The Nevada portion of US 95 covered a distance of approximately 686 miles (1,104 km). The entire route was on paved roads, except for a small portion of SR 5 between the California state line and Searchlight.[8]

US 95 northbound in downtown Winnemucca

Fallon to Winnemucca realignment[edit]

When U.S. Route 95 was designated through Nevada, it avoided using a shorter alignment between Winnemucca and Fallon. The northern segment of State Route 1A had been previously established running north from Fallon to connect with US 40 southwest of Lovelock. At the time, however, this portion of SR 1A was mostly an unimproved road.[8] State Route 1A had been completely paved by 1959,[9] and the US 95 designation was moved over it by 1960. This new alignment eliminated the need to drive west to Fernley and then double back eastward, shortening the highway's length by about 26 miles (42 km).[10]

When US 95 was realigned, the former route via Fernley was redesignated as alternate route. This would be the second highway to bear this designation, as another U.S. Route 95 Alternate had been created between Schurz and Fernley years earlier.[10] The two separate alternate routes would continue to meet in Fernley until circa 1978, when U.S. Route 50 Alternate replaced the section of US 95 Alternate (original US 95) heading east towards Fallon.[11]

View from US 95 near Tonopah, Nevada

Improvements in the Las Vegas metro area[edit]

When US 95 was extended through the Las Vegas Valley around 1940, it used the existing roadways traversed by State Route 5. Crossing the valley from the southeast, the U.S. highway traveled along Boulder Highway (now SR 582) through Henderson and the town of Whitney. Reaching the city limits of Las Vegas, the road changed names to Fremont Street as it headed into downtown. The route followed Las Vegas Boulevard northward briefly before going west on Bonanza Road (now SR 579). US 95 finally turned northwest on Rancho Drive (now SR 599), which became the Tonopah Highway as it traveled northwest out of the Vegas valley.[1][12] Over the years, this routing of US 95 along city streets would slowly be replaced with newer, high-speed facilities.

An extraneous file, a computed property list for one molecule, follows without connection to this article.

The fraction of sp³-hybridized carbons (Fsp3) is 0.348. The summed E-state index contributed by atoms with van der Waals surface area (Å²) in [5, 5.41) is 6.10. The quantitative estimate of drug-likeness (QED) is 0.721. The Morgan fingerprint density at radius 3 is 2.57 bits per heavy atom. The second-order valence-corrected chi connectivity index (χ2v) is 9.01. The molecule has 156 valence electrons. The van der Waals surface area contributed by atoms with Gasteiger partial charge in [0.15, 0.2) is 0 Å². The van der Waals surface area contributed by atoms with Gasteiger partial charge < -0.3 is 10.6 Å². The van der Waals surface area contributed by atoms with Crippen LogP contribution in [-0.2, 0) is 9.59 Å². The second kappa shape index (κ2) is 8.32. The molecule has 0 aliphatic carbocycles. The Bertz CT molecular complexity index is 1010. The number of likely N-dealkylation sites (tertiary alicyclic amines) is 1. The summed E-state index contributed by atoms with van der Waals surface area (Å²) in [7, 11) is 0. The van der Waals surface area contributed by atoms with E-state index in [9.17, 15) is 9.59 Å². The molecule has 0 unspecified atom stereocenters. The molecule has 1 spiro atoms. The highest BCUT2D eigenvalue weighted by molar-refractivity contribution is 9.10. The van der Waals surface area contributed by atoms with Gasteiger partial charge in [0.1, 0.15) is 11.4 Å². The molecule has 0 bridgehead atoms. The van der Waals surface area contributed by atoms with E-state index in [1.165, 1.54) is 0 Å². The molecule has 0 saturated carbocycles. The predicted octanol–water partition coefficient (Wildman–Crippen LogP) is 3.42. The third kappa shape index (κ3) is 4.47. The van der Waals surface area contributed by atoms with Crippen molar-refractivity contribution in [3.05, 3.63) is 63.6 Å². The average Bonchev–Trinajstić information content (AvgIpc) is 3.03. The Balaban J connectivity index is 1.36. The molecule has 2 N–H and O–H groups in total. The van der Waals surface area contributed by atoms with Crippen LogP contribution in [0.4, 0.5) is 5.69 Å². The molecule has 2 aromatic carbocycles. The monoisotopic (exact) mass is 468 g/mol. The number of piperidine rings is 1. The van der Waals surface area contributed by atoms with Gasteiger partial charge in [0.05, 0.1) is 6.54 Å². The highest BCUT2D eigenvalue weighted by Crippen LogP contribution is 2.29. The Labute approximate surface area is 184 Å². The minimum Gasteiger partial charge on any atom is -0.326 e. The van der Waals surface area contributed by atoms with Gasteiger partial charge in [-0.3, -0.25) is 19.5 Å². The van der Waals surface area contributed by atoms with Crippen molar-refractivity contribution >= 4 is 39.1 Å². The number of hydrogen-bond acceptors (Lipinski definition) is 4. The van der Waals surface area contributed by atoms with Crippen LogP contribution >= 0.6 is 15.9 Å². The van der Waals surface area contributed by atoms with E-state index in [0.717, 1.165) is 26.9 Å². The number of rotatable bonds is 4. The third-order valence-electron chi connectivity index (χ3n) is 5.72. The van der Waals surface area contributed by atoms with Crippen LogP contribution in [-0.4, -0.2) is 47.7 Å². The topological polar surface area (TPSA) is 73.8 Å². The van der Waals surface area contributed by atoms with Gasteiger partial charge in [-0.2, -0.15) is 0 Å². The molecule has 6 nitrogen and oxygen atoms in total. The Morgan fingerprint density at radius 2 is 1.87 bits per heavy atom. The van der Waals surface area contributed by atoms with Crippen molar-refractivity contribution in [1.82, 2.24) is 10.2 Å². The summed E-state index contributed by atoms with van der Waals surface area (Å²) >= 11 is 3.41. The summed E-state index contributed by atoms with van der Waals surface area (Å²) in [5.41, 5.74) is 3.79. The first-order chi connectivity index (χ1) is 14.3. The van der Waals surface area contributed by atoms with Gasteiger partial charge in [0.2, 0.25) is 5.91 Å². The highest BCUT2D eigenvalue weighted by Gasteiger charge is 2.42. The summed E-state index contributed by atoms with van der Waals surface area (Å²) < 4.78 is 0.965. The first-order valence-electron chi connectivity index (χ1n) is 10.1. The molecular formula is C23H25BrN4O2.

U.S. Route 95 in Beatty, Nevada

Las Vegas Expressway[edit]

Elected in 1959, Las Vegas mayor Oran K. Gragson began advocating for regional street and planning initiatives in the growing Las Vegas Valley.[13] In the early 1960s, Gragson had become instrumentally involved in planning what was then referred to as the "West Fremont Expressway".[14] By 1968, the expressway was beginning to take shape, beginning at Las Vegas Boulevard downtown, interchanging with Interstate 15 and spurring west towards Rancho Drive.[15]

Northbound U.S. Route 95 between Beatty and Scotty's Junction.

The Las Vegas Expressway was slowly constructed over the next decade, reaching west to Rainbow Boulevard by 1978.[16] A northward extension, linking the expressway to the Tonopah Highway northwest of downtown was completed around 1980.[17] By 1982, US 95 was moved from Rancho Drive to the completed expressway alignment.[18] Also in 1982, as the result of a petition drive, the new US 95 expressway was renamed to the "Oran K. Gragson Expressway" in honor of the four-term mayor.[13] The Nevada Department of Transportation now recognizes this portion of US 95 as the "Oran K. Gragson Freeway".[19]

View south along U.S. Route 95 approaching I-15, I-515 and US 93 in Las Vegas in 2015

Henderson spur[edit]

The first section of the future I-515 freeway in Las Vegas opened from the east end of the 1968-era Las Vegas Expressway at Las Vegas Boulevard to Charleston Boulevard in 1984. It was extended south to Boulder Highway (at current exit 70) by 1986. US 95 was moved from Las Vegas Boulevard, Fremont Street, and Boulder Highway onto the new freeway at that time. As additional sections of freeway were completed, both US 95 and the concurrently routed US 93 were moved to the new facility. The I-515 designation was added in 1990, but not widely signed until the completion of the entire freeway to just north of Railroad Pass in 1994. The former alignment on Fremont Street and Boulder Highway is now SR 582, though some portions of that route are now being decommissioned by the state and turned over to local entities for maintenance.